Provision freezing IP rights over appearance of drugs declared unconstitutional

The Constitutional Council has once again declared unconstitutional a new provision of the Public Health Code that would have had the effect of stripping pharmaceutical companies of their IP rights over the appearance and/or texture of orally administered drugs for which patent protection had expired (Decision 2011-640, August 4 2011).
An identical provision had been passed in 2009 as part of the Social Security Financing Act 2010. On both occasions, the provision was struck down as being contrary to the French Constitution; the council considered that it was not sufficiently related to the larger budgeting bill in which it was inserted.
The new Article L5121-10-3 would have read as follows:

The owner of an intellectual property right that protects the appearance and texture of the oral pharmaceutical forms of a reference product within the meaning of Article L5121-1 may not prohibit the oral pharmaceutical forms of a generic drug substitutable to this product under Article L5125-23 from having a similar or identical texture or appearance.”
The appearance and/or texture of an oral pharmaceutical product may be protected by two main types of IP rights: trademarks and designs. Although design protection is easier to obtain for the appearance of a pharmaceutical product, it is limited to a term of 25 years, while trademarks may be protected indefinitely. However, it is more difficult to obtain trademark protection for three-dimensional marks - applications for such marks are often rejected, in particular by the Office for Harmonisation in the Internal Market, on the grounds that they lack distinctive character.
Had it not been declared unconstitutional, the new provision would have allowed the sale of orally administered generic drugs that are “identical or similar [in] texture and appearance” to the corresponding brand-name drug upon the expiration of patent protection, notwithstanding the existence of any trademark or design registrations protecting the texture or appearance of the drug.
Following its rejection in 2009, proponents resubmitted the proposal, hoping to facilitate the entry of generic drugs into the marketplace and to prevent consumers - notably the elderly - from mistakenly ingesting the wrong medication by allowing the sale of generics similar in appearance to familiar brand-name drugs. 
With respect to design rights, the practical consequences of the new provision may have been less drastic than initially thought. Design registrations have a maximum term of 25 years. Although patent protection is limited to 20 years, owners of patents for pharmaceutical drugs are often able to obtain Supplementary Protection Certificates, which, depending on when the drug is authorised for introduction into the market, may extend the patent protection for up to an additional five years. Consequently, in many cases, the design registration may expire at the same time, or very close to the same time, as patent protection.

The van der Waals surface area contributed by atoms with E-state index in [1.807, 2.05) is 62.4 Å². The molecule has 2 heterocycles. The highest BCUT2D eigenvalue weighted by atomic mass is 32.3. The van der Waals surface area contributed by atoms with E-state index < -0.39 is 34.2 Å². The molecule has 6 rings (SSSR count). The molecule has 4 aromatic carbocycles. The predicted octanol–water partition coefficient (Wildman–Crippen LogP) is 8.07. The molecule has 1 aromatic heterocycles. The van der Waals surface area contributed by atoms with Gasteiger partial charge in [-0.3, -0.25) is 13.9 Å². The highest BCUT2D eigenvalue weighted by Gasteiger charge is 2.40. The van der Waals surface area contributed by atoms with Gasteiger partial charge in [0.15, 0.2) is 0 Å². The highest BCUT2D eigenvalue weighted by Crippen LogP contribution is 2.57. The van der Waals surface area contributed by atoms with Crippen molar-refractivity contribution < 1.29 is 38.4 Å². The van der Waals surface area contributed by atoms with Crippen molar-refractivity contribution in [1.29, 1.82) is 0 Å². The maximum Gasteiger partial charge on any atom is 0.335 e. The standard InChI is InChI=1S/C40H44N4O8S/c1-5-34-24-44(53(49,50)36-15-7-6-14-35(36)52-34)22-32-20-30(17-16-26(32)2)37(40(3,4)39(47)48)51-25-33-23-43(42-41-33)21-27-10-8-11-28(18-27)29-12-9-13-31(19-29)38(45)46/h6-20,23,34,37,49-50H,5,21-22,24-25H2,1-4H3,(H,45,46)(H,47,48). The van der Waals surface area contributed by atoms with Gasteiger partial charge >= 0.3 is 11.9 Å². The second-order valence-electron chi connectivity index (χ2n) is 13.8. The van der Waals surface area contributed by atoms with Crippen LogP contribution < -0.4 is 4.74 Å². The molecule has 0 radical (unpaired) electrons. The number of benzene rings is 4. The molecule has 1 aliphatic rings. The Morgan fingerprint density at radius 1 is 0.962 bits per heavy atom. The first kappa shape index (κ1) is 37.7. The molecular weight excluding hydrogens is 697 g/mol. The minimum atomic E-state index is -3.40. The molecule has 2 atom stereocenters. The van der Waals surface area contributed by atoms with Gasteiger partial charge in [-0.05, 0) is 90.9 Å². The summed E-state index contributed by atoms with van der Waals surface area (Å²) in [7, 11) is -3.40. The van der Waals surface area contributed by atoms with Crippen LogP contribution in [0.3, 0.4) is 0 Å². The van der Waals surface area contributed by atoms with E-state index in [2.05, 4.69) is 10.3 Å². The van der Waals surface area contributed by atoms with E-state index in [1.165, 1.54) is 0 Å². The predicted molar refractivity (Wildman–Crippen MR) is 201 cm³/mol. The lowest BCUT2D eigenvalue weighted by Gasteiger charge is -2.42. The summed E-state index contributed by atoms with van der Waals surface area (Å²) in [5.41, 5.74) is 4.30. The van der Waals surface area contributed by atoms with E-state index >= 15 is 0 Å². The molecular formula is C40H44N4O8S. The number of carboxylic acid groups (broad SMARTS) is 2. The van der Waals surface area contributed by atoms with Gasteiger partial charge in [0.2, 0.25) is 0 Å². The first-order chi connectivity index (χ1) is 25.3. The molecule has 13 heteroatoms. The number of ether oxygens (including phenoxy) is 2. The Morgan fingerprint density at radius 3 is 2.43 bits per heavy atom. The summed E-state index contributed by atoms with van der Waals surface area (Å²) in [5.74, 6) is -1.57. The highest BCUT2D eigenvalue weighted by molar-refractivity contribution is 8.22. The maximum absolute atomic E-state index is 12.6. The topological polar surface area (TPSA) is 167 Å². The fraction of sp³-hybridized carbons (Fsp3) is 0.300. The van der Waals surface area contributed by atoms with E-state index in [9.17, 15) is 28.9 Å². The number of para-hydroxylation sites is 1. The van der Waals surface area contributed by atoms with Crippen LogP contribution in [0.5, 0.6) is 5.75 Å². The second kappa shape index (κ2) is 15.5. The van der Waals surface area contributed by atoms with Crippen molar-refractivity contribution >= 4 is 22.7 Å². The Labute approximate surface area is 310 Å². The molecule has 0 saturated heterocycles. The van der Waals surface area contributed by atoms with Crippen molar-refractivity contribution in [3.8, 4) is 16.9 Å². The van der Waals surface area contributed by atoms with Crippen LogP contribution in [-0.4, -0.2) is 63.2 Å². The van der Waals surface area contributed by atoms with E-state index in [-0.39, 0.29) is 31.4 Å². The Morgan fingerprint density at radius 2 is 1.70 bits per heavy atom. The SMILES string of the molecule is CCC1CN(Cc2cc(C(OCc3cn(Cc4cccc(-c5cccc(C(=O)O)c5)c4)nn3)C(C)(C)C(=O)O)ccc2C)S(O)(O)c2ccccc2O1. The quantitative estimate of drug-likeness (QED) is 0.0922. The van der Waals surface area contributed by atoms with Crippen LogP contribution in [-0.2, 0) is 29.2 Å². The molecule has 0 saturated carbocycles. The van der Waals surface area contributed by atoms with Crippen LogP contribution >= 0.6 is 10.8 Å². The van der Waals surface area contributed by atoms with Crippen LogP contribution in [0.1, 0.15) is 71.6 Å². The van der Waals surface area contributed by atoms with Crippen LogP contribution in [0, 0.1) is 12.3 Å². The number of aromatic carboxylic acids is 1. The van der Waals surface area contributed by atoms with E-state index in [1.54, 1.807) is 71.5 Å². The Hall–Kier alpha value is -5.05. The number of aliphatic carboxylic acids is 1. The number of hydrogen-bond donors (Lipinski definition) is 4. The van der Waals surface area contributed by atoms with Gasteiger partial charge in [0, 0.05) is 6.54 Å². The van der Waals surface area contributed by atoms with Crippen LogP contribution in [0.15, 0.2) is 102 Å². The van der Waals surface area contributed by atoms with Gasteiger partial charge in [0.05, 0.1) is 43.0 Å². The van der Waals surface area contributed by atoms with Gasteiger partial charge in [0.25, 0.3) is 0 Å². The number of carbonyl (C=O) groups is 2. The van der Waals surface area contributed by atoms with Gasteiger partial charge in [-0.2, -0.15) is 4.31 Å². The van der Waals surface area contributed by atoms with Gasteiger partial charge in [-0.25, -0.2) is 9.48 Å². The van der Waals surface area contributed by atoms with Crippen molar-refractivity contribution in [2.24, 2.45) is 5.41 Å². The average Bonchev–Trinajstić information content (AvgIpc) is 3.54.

In contrast, with respect to trademark rights (which may be renewed indefinitely), the impact would have been greater. 
There was also uncertainty surrounding France’s ability to enforce the new provision against Community trademark registrations and registered Community designs, which are valid in all 27 EU member states. The text of the Council Regulation on Community Designs (6/2002), which established the registered Community design system, seems to advise against it:

A Community design… shall have equal effect throughout the Community. It shall not be… surrendered or be the subject of a decision declaring it invalid, nor shall its use be prohibited, save in respect of the whole Community.” 

Likewise, Article 1 of the Community Trademark Regulation (207/2009) states as follows:

"a Community trademark shall have a unitary character. It shall have equal effect throughout the Community: it shall not be registered, transferred or surrendered or be the subject of a decision revoking the rights of the proprietor or declaring it invalid, nor shall its use be prohibited, save in respect of the whole Community. "
French lawmakers briefly addressed these concerns in 2009 when the measure was first proposed. There were two lines of arguments:

  • The first was that the policy was consistent with European law, as the latter was silent on the matter. Given the language of the EU legislation cited above, this line of reasoning was not particularly convincing.
  • The second was that French law should be able to limit certain IP rights provided that it was justified by a pressing public interest. According to this argument, the limitation of IP rights protecting capsule designs would be proportional to the public health concern of preventing serious iatrogenic accidents.
If the French parliament eventually succeeds in introducing this new provision in a way that is acceptable to the council, it may still be challenged before the Court of Justice of the European Union. Whether the aforementioned arguments would hold weight before the court would be of great interest to the European IP community.
Karina Dimidjian-Lecomte and Noah Czarny, Casalonga Avocats, Paris

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